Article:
Invisible Cities by Italo Calvino

Invisible Cities by Italo Calvino ( describes Venice in the guise of a succession of 55 exotic and remote cities. It is an elegy placed in the mouth of Venetian traveller Marco Polo as he converses with emperor Kublai Khan.

Venice is disguised as the city of ‘Hypatia’, where you expect to find beauty but instead see crabs biting the eyes of drowned men; it is ‘Chloe’, a place full of strangers whose eyes meet momentarily in shared fantasies that no one ever acts on, so as not to spoil this great city’s ‘voluptuous vibration’; it is ‘Sophronia’, a city of two halves, one a fairground, the other a collection of classical marble monuments. When the temporary part of the city ends its seasonal visit it is dismantled and taken away – and the fairground that remains all year must wait for the moveable monuments to return.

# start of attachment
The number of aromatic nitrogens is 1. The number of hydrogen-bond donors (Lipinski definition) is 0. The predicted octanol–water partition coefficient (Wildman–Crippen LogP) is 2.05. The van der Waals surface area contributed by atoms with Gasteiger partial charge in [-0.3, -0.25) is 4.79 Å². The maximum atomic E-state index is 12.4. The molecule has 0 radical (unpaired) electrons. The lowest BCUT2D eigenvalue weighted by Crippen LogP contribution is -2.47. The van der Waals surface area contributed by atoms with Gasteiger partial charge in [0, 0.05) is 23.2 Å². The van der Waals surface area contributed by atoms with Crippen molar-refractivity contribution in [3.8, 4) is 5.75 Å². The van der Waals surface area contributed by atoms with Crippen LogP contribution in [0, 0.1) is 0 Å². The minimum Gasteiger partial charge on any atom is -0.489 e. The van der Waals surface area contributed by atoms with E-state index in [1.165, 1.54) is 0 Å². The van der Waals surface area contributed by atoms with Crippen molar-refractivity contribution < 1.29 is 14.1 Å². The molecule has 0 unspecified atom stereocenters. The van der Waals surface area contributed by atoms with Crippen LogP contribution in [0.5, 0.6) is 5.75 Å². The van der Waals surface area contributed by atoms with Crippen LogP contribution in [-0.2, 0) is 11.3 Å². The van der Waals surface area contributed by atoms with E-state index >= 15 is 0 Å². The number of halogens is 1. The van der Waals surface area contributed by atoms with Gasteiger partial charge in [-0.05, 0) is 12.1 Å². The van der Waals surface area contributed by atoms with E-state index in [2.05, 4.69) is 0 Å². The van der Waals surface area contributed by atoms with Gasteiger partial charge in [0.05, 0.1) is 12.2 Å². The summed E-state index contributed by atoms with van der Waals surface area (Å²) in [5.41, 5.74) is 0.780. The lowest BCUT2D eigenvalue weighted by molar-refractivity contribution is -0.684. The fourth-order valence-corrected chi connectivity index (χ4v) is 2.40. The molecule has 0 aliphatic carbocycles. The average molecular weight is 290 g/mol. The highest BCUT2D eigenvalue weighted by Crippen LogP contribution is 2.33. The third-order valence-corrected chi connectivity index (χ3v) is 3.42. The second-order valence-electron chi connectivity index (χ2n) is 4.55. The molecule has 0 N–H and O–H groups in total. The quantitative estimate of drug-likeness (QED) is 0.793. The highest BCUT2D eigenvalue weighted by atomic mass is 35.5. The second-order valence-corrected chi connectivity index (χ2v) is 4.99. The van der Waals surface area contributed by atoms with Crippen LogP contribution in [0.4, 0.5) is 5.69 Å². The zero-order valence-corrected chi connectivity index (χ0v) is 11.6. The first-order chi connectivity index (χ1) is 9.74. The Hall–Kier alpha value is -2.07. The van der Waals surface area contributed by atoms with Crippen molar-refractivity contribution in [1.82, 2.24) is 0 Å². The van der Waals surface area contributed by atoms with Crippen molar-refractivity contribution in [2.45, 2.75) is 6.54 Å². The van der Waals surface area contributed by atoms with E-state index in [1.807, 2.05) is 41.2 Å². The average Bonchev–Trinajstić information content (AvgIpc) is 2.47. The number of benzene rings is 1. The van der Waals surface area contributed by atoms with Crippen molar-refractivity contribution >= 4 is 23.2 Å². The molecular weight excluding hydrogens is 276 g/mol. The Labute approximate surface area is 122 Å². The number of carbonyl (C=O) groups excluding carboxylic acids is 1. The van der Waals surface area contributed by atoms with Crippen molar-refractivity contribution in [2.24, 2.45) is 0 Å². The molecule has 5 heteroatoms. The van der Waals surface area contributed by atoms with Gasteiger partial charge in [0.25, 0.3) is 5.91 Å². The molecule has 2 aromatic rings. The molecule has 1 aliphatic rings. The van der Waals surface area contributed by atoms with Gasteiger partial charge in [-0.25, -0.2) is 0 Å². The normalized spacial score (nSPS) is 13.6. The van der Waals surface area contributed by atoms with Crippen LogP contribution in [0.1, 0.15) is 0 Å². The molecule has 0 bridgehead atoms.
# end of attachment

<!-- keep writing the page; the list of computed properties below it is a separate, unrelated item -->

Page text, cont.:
Calvino’s poetic descriptions of urban life allow the reader to picture their own city or cities visited by them. This trades on the allure that cities have for most humans, in the sense that they hold out the promise of excitement and fulfilment. If all the cities are Venice for the author, it is because Venice is in a real sense the perfect distillation of the idea of a city. Ever since the Renaissance, when Shakespeare used it as the backdrop to his drama, Venice has floated in the world’s imagination as a paragon of cities, existing and fantastic at the same time. Many of the descriptions can be read as parables or meditations on culture, language, time, memory and death.

Check if this translated work of literary fiction is in stock at your local library by consulting the online catalogue at

102 pages in Harcourt Brace Jovanovich

First published in Italian as Le città invisibili in 1972

ISBN  978-0151452903

Italo Calvino

Scroll to Top